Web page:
GUELPH – When air thick with haze and the acrid smell of wildfire smoke pushes air quality health indexes to high levels, people are advised to remain indoors.
But what about animals?
The same advice holds strong, according to veterinary pathology specialist Janet Beeler-Marfisi, who is researching the relationship between air pollution and lung disease in horses, dogs and cats. She has been studying equine asthma specifically for 17 years.
Air pollution – including smokestorms, car smog, and dust particles – can cause lung damage in people, pets, and livestock, Beeler-Marfisi said during an interview with the Advertiser at the Ontario Veterinary College at the University of Guelph.
Smokestorms and car smog have a lot in common, she noted. Both include gasses such as carbon monoxide, sulphuric acid, and benzene. Both have soot, and “worst of all,” particulate matter 2.5, Beeler-Marfisi said.
Soot consists of large carbon particles that are mostly filtered out by the nostrils when people and animals breathe, though they can still cause irritation, she said.
Particulate matter 2.5, however, is significantly smaller than soot particles, and can bypass filtration in the nose. At 2.5 microns in diameter, the particulate matter is 30 times smaller than a strand of human hair, enabling it to travel “way, way down into lungs,” Beeler-Marfisi said.
From there, the particles enter into the bloodstream in people, livestock, and pets.
Inhaling pollutants from smokestorms and smog can lead to lung diseases such as chronic obstructive pulmonary disease, bronchiolitis, asthma, lung cancer, and cardiovascular disease, she added.
And long-term exposure to severe air pollution can lead to irreparable lung damage and decrease an animal’s life expectancy, she said.
Signs animals are struggling
An animal struggling because of air pollution experiences similar symptoms to people, Beeler-Marfisi said, and because animals don’t have a voice to express how they’re feeling, people need to look out for the signs.
Symptoms include discharge from eyes or nostrils, with animals sometime pawing at their faces or rubbing their eyes.
Air pollution can make it harder for animals to breathe – causing them to breathe with their mouth open, or breathe more heavily or noisily than usual. They may even cough or gag.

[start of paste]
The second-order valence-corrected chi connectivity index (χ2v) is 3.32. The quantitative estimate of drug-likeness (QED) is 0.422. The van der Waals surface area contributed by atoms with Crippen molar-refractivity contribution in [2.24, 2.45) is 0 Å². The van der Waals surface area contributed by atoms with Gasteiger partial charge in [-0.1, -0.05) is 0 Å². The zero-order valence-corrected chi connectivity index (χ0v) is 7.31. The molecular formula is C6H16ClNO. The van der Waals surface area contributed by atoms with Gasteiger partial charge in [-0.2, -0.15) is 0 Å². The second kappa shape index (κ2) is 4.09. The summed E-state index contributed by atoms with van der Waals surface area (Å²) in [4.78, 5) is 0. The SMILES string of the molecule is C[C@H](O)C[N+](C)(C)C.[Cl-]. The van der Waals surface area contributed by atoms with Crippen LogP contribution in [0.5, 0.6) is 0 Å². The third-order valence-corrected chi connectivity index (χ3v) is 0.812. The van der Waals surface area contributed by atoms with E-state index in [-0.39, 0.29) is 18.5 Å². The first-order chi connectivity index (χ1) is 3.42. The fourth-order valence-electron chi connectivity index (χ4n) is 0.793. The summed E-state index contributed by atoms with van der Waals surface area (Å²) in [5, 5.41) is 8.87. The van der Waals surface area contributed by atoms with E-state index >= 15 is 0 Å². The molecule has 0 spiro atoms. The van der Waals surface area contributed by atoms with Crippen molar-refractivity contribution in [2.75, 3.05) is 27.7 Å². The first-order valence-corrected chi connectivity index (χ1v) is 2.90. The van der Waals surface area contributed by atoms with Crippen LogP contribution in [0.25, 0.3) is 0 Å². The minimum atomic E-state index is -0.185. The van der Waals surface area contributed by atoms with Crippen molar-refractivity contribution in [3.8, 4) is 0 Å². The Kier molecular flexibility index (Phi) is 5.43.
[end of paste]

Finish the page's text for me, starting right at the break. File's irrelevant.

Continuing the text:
If their breathing sounds wheezy, that’s a sign of asthma-like symptoms in horses or cats, Beeler-Marfisi said, or bronchitis in dogs.
Air pollution can also reduce animals’ thirst, appetite, and energy levels, so they may drink, eat, and move less than usual.
If you notice laboured breathing or significant discharge from the eyes and nose, Beeler-Marfisi recommends close monitoring.
If they are reluctant to move, are unsteady, disoriented, or not eating or drinking, she said it’s “definitely worth calling the vet.”
Protecting animals during smokestorms
Beeler-Marfisi recommends animals be kept inside if they’re showing respiratory symptoms and during periods of high risk air quality advisories or smokestorms, when smokey conditions affect daily life.
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If you notice mild symptoms or poor air quality, Beeler-Marfisi recommends making the animal as comfortable as possible, and delaying any exercise or potentially stressful situations such as transportation.
She notes all animals benefit from protection from poor air quality, not just those showing symptoms or suffering with pre-existing conditions.
Recommendations for people during periods of poor air quality can generally be applied to animals to — if people shouldn’t be outdoors, animals shouldn’t be either.
“If you are healthy and experiencing burning eyes and a sore throat [due to smoke pollution], don’t make an animal exercise,” Beeler-Marfisi said.
During smokestorms, Beeler-Marfisi advises horses and other livestock be kept “in as neutral an environment as possible,” ideally a climate-controlled barn with minimal stressors.
Cats should stay inside, Beeler-Marfisi said, and dogs should be limited to quick bathroom breaks outside.
Instead of taking dogs for walks or playing fetch in the backyard, Beeler-Marfisi suggests playing training games indoors that engage their minds, noting brain exercises help burn off excess energy and “exhausts them mentally.”
For birds, the impact of air pollution is “so much worse,” than for mammals, Beeler-Marfisi said.
Birds have a high metabolic rate and breathe more, she said, adding pet birds should never be let outside during smokestorms, and chickens should be kept inside the coop or barn.
Improving air quality indoors
Beeler-Marfisi said it’s important to protect the air quality inside houses and barns, especially when outside air quality is poor.
She suggests all doors and windows be kept closed during smokestorms, and measures be taken to protect the amount of oxygen inside and to limit the amount of dust and other contaminants.
In a house, that could include changing furnace filters, installing a high efficiency particulate air (HEPA) filter, and avoiding burning candles.
For those without central air conditioning, there are online resources that show how a HEPA filter can be set up in a window with a fan, she noted.
Inside barns, it’s important to minimize dust to improve air quality. Methods include soaking hay, wetting bedding, and spraying floors before sweeping. Soaked hay should be fed immediately and never stored wet, Beeler-Marfisi said.
Smog from cars and tractors is a significant contributor to poor air quality in some barns. It can be minimized by not leaving engines idling beside barn windows or doors, and not operating diesel or gas machines inside the barn, if possible.